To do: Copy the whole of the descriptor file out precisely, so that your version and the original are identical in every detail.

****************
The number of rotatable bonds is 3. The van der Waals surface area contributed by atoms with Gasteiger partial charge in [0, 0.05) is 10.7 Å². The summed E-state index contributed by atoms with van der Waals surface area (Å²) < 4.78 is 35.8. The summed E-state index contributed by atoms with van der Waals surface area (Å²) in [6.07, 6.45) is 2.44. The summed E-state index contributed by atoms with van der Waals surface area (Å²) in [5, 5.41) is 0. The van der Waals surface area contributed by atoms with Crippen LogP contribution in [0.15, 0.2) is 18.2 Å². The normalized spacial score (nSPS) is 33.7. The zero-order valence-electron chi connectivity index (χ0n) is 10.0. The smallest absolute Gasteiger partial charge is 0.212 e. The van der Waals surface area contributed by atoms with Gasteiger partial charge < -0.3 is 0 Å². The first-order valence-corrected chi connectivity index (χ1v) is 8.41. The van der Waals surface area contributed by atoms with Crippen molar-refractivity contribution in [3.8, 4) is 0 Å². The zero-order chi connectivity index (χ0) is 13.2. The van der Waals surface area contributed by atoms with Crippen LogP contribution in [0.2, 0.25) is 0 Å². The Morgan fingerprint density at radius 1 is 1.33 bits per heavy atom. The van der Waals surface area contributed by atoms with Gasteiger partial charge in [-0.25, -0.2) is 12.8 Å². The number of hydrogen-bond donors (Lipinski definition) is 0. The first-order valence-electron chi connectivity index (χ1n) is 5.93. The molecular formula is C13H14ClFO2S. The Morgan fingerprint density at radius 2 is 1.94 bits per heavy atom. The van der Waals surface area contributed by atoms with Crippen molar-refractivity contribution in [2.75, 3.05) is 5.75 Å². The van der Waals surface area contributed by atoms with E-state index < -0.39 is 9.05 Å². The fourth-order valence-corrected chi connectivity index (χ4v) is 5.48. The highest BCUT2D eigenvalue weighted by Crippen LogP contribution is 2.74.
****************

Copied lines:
The number of rotatable bonds is 3. The van der Waals surface area contributed by atoms with Gasteiger partial charge in [0, 0.05) is 10.7 Å². The summed E-state index contributed by atoms with van der Waals surface area (Å²) < 4.78 is 35.8. The summed E-state index contributed by atoms with van der Waals surface area (Å²) in [6.07, 6.45) is 2.44. The summed E-state index contributed by atoms with van der Waals surface area (Å²) in [5, 5.41) is 0. The van der Waals surface area contributed by atoms with Crippen LogP contribution in [0.15, 0.2) is 18.2 Å². The normalized spacial score (nSPS) is 33.7. The zero-order valence-electron chi connectivity index (χ0n) is 10.0. The smallest absolute Gasteiger partial charge is 0.212 e. The van der Waals surface area contributed by atoms with Gasteiger partial charge < -0.3 is 0 Å². The first-order valence-corrected chi connectivity index (χ1v) is 8.41. The van der Waals surface area contributed by atoms with Crippen molar-refractivity contribution in [3.8, 4) is 0 Å². The zero-order chi connectivity index (χ0) is 13.2. The van der Waals surface area contributed by atoms with Crippen LogP contribution in [0.2, 0.25) is 0 Å². The Morgan fingerprint density at radius 1 is 1.33 bits per heavy atom. The van der Waals surface area contributed by atoms with Gasteiger partial charge in [-0.25, -0.2) is 12.8 Å². The number of hydrogen-bond donors (Lipinski definition) is 0. The first-order valence-electron chi connectivity index (χ1n) is 5.93. The molecular formula is C13H14ClFO2S. The Morgan fingerprint density at radius 2 is 1.94 bits per heavy atom. The van der Waals surface area contributed by atoms with Crippen molar-refractivity contribution in [2.75, 3.05) is 5.75 Å². The van der Waals surface area contributed by atoms with E-state index < -0.39 is 9.05 Å². The fourth-order valence-corrected chi connectivity index (χ4v) is 5.48. The highest BCUT2D eigenvalue weighted by Crippen LogP contribution is 2.74.